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Wayne Gretzky always saved his best for commanding performances in Toronto. No doubt McDavid was just as spoiled.

The Leafs knew exactly where they went wrong at Rogers Place less than two weeks ago. Admonitions had been drummed into them at that morning’s meeting: Can’t give this McDavid guy space (though he regularly manages to make space out of thin air), watch your gaps (though he routinely maneuvers through them), ability of McDavid & co from getting through the neutral zone at a head at speed (although he routinely knocks forecheckers and D-men out of their pants with unparalleled acceleration).

Here’s the thing: In their own locker room, the Oilers were undoubtedly having the same conversations about Matthews…and Marner…and Nylander…and Tavares.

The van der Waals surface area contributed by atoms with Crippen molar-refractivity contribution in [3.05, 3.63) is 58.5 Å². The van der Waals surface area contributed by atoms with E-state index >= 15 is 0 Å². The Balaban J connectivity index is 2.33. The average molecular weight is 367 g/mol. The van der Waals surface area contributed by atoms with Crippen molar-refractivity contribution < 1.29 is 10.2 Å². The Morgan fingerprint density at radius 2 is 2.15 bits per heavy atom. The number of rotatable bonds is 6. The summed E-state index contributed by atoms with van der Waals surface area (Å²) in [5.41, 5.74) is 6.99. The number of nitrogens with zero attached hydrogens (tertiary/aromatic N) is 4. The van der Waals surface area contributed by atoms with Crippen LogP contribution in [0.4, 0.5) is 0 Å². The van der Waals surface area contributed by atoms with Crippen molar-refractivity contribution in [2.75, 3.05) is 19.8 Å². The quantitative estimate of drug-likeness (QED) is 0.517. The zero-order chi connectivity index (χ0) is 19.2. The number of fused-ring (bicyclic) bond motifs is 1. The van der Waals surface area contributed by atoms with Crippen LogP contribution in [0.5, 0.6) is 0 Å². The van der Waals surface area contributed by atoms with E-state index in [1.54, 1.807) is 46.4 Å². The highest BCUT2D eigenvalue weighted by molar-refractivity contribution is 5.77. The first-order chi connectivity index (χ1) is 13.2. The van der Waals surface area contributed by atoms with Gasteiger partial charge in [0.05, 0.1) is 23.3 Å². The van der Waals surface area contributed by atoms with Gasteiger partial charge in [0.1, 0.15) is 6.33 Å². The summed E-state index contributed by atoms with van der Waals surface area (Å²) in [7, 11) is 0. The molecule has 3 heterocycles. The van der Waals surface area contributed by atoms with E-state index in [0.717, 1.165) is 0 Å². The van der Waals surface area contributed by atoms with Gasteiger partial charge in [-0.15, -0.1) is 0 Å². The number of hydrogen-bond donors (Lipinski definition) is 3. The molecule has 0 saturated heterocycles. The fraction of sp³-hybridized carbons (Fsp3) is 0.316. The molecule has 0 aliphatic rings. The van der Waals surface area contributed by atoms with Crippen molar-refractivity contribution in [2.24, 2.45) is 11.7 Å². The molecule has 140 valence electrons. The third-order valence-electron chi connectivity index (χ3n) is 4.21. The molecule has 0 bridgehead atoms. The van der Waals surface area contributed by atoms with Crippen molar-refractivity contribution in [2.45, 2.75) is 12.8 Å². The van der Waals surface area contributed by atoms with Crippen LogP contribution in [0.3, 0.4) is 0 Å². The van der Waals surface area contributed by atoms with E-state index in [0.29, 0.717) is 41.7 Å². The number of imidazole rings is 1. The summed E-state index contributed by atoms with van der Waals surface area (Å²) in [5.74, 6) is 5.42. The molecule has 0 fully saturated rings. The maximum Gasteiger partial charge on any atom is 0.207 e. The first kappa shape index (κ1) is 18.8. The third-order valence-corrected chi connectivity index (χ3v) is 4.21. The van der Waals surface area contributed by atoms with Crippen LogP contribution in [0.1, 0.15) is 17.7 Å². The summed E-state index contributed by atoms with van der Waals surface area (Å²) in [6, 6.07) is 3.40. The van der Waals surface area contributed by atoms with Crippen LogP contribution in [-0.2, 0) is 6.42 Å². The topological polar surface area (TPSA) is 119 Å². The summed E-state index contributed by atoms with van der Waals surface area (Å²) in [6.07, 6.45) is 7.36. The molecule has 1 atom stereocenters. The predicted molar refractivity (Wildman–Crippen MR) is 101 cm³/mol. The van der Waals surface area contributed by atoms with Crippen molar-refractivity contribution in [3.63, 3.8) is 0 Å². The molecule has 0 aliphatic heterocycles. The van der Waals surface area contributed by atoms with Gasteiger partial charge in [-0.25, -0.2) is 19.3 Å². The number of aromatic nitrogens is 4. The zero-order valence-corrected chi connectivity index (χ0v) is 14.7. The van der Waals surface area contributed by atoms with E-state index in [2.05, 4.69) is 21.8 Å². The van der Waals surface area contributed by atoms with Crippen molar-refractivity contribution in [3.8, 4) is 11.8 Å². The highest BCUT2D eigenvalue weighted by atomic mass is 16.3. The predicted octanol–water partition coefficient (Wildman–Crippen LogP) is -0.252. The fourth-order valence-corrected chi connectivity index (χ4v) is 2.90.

Footnote: It’s become customary to pay tribute to Jumbotron when ex-Leafs come through town with their new teams, way too buddy for my liking. Goalie Jack Campbell got the “Hail Fellow well met” treatment on Saturday. However, didn’t get a start and had a pretty lousy year between the whistles for Edmonton.

“You know I hold myself to a pretty high standard,” Campbell told reporters earlier in the day. “It just hasn’t gotten that far this year, but I’m working hard and I’m going to make it.

“It was pretty much the same story as the last few years when I had a little bottom. I’m just too hard on myself. To be able to let that go and just be free out there.”

Endlessly lovely, endlessly self-doubting Hamlet.

Rosie DiManno is a Toronto-based sports and current affairs columnist for the star. Follow her on Twitter: @rdimano